The Play's the Thing | Community Beat | Salt Lake City | Salt Lake City Weekly

The Play's the Thing


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It's never too early to expose children to the fine arts. And at Utah Children's Theatre, the experience is tailored specifically for kids. "A lot of people hear the name and think it's children acting—it's actually adult actors performing for young audiences," box office manager and marketing director Amanda Smith says. While the company does occasionally cast kids if the role calls for it, she says that the goal is children's education, both artistic and civic.

For the past 29 years, the've produced shows based on classic literature and important historical events in order to provide them with powerful, educational entertainment. "Kids understand a lot more than we give them credit for," Smith says. With a recently remodeled theater, she's excited about the future and how many more children they will be able to reach for years to come.

Utah Children's Theatre is a nonprofit and is always seeking donations and sponsors so they can continue their mission. The group has a wide range of projects, including producing plays for the general public, holding field trips, hosting an annual Shakespeare Festival and conducting a year-round after-school theater program to train students in the fields of acting, singing, play development and more. The group also offers unique, kid-friendly features like a vintage soda fountain and a party room for private events.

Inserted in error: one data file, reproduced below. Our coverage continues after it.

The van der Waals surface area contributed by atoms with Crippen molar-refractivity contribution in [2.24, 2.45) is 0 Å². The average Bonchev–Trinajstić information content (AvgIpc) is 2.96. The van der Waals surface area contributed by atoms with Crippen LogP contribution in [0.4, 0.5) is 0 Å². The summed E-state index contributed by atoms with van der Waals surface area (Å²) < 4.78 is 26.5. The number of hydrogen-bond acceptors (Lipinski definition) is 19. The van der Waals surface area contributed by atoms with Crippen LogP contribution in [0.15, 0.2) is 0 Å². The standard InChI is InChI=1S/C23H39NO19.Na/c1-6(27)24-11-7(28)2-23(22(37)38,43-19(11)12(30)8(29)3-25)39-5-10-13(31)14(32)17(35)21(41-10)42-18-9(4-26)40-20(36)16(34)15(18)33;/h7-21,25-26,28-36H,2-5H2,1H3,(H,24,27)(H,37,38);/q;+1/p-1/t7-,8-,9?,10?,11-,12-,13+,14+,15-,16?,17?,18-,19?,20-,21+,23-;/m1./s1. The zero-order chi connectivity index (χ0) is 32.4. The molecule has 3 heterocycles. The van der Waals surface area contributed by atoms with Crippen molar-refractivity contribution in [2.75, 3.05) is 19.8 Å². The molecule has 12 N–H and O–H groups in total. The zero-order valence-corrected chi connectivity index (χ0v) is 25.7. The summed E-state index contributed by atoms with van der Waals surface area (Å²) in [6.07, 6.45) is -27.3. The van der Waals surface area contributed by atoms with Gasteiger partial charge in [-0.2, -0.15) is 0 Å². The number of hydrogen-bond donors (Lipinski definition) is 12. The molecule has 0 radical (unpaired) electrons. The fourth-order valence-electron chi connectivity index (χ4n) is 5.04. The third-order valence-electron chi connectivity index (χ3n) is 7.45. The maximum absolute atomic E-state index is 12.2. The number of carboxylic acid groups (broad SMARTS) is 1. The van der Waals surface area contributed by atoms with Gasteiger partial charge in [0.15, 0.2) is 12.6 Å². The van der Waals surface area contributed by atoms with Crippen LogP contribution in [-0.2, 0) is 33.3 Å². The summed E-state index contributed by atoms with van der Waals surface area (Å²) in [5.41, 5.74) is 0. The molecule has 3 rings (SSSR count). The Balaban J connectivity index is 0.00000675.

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The field trips in particular cast a huge turnout across the state. Utah Children's Theatre reaches roughly 7,000 elementary school children each year, performing original plays that explore the lives of inventors, pioneers and other historical figures. The group has even begun offering theater classes and workshops specifically designed for home-schooled kids.

"I love observing the kids after they've seen the shows," Smith says. "They come out of the theater talking about it, and you see how much information these kids can retain."

And, of course, there are always funny moments. "We were doing The Three Musketeers, and Lady DeWinter had just died," Smith recalls. "One of the little kids, probably 3, gets out of his seat, walks up to the stage and shouts, 'She's breathing!' The actress was holding her breath trying not to laugh."

For those who want to check out the Utah Children's Theatre, upcoming performances include Anne of Green Gables and The Wizard of Oz. Tickets usually start at $10 per show and group packages are available. Local actors are also invited to audition for upcoming plays.

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